Sean 08.23.11 at 9:31 pm

It seems to me that this thread has lost the thread. The questions are (1) which beer is best (not which is most popular); (2) availability in bars; and (3) availability in supermarkets.

Question 1 is certainly not answered by what’s popular in Germany. Lots of popular things in Germany have been much worse for the world than over-hopped IPAs. And I’m not even violating Godwin’s law — just consider David Hasselhof.

It’s obviously a question of personal taste, but I would vote for England because of its cask conditioned ales. They are fresh and distinctive, with more complexity than most German offerings but still refreshing and delicious.

I think Belgium has lots of flavored, spiced, fruity crap that I don’t like together with a handful of selections that are pretty good. The US is up and coming, but in my view it tends to suffer from being too much like Belgium in creating lots and lots of unbalanced and gimmicky beers.

On question 2, there are only a few places in the US that could compete with most places in England. Portland, Oregon and surprisingly Grand Rapids, Michigan are good examples that I can vouch for.

On question 3, I think the offerings are pretty similar. Lots of piss on the shelves, but a decent selection also available in most places.

Who cars what most people like? Most people in my town drink Bud Light and watch NASCAR.


Lillput 08.23.11 at 9:31 pm

Gosh, you’ve set off quite the deabte, Chris.

I feel the need to point out that your local supermarket does serve a particular demographic – as befits the area it’s in (in the same postcode/zip code area as me for anyone thinking I’m being mean). Also, you’re right that from your doorstep (and from mine) we’re almost embarrassed by the number of half-decent pubs with good, if not stunningly interesting beer.
However, were you to head in a southerly direction you’d find it much harder to find a really good pub….and I don’t know but I bet the main supermarket there will have a much more modest “real ale” selection. My guess would be that bottled real ale, given its price tag might be more attractive to more affluent folk and therefore make its appearance in supermarkets there.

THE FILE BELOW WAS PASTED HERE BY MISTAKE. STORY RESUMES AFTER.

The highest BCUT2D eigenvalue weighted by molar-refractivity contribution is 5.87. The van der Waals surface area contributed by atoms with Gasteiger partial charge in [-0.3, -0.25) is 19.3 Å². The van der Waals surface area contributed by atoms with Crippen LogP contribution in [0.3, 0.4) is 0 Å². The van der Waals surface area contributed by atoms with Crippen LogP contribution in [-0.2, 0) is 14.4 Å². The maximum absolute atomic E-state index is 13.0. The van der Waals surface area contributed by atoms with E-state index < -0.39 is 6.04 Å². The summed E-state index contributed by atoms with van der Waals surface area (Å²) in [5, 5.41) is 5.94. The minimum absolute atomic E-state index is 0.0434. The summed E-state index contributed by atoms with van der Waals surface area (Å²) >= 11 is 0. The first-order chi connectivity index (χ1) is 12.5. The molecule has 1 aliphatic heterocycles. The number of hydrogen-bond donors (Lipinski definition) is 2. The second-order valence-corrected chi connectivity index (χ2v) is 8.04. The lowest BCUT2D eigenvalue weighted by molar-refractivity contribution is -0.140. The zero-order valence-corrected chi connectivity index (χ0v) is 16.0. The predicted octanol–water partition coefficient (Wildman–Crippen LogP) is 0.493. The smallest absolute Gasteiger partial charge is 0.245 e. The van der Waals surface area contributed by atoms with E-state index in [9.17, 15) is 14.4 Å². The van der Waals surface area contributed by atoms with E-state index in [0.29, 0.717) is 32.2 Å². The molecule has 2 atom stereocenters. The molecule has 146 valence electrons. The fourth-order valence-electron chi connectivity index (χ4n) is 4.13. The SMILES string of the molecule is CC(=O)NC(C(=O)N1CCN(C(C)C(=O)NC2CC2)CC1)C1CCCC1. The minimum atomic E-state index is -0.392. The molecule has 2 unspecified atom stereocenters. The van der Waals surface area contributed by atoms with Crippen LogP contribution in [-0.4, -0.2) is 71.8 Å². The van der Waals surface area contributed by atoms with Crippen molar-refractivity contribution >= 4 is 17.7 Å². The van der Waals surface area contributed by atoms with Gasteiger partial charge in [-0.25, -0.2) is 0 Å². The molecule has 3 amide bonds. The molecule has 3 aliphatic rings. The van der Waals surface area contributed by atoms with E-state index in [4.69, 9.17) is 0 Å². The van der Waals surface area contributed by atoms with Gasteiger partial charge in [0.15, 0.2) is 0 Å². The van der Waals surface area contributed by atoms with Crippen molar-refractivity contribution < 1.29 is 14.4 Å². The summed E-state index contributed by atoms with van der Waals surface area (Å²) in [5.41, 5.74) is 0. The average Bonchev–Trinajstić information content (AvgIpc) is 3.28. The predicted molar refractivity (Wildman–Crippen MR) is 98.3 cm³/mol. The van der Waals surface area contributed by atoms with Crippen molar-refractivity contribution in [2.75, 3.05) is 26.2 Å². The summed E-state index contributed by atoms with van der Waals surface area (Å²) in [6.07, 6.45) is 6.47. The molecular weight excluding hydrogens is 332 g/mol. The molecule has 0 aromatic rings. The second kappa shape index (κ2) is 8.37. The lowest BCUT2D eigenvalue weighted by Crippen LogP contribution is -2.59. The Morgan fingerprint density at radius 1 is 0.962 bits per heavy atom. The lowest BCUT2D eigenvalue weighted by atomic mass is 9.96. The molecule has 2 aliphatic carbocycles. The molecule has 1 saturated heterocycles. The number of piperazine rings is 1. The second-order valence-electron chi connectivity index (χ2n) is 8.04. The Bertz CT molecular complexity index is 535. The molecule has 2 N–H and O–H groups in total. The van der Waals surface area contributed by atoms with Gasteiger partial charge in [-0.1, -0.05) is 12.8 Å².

I’m with you that “better” isn’t a very helpful term. Me? I favour lightish, very hoppy ‘real ales’ – served without a tight-head sparkler for preference. But in order to allay my assertion that I don’t like Belgian beers I was taken on a beer-drinking weekend in Brussels…where my mind was completely changed.
The trick was that my guide (and regular drinking partner) knew what sorts of beers I usually enjoy; knows and remembers the styles and tastes of a dazzling variety of beers and could marry this knowledge in order to recommend beers for me – but not just beer that is similar to my usual types of choice but those that pushed at the edges of my taste, and eased me into whole new styles.
Mind you, I’m not sure I could ever get used to gueuze, thanks.
We’re all tempted to say that our favourite thing is the best (in beer, in football teams, chocolate bar taste and author) but what we mean is that it’s the best thing to our taste.

Can our taste change? Yes, definitely. Should it change? Not necessarily, and fan loyalty is nice but it’s not everything.


Lillput 08.23.11 at 9:33 pm

Whoops – also meant to say you can travel around the beer world in a couple of really good pubs in London:

The Cask and Kitchen in Pimlico
The Craft Beer Company in Clerkenwell

Blind tasting outing, anyone?


spyder 08.23.11 at 9:35 pm

I notice that no one mentioned the vertical integration of distribution that occurs in the US, more than in other countries in the world. For example Anheuser-Busch InBev is the largest brewing company in the world, and controls more than 60% of all beer distribution in the US (indeed Cindy McCain is CEO of one of the largest distributors in the US). Thusly, most of those crafted and micro brewed beverages, that make their way to retail outlets, are carried by A-B InBev companies. In my neck of the woods, it is Odom Corporation that covers the distribution of the vast majortiy of fine and poor beers, though they interestingly do not distribute any A-B InBev products (that is controlled by King Beverages).


ejh 08.23.11 at 9:37 pm

We’re all tempted to say that our favourite thing is the best (in beer, in football team



nick s 08.23.11 at 9:40 pm

Duvel isn’t a lager.


as the Duvel website makes clear, the brewery uses top-fermenting yeast all right, but at a fermentation temperature of up to 26C/79F, rather higher than British ale brewers would like, and then they lager it for 90 days at -2C. Which is not what anybody did with any ale, ever.


Stella 08.23.11 at 9:44 pm

Wisconsin, of course. Within four blocks of my place in Milwaukee there are at least a half dozen bars with decent selection, all featuring good local brews as well as the standard stuff. Good European selection right across the street. And supermarkets devote an aisle to beer.


nick s 08.23.11 at 9:51 pm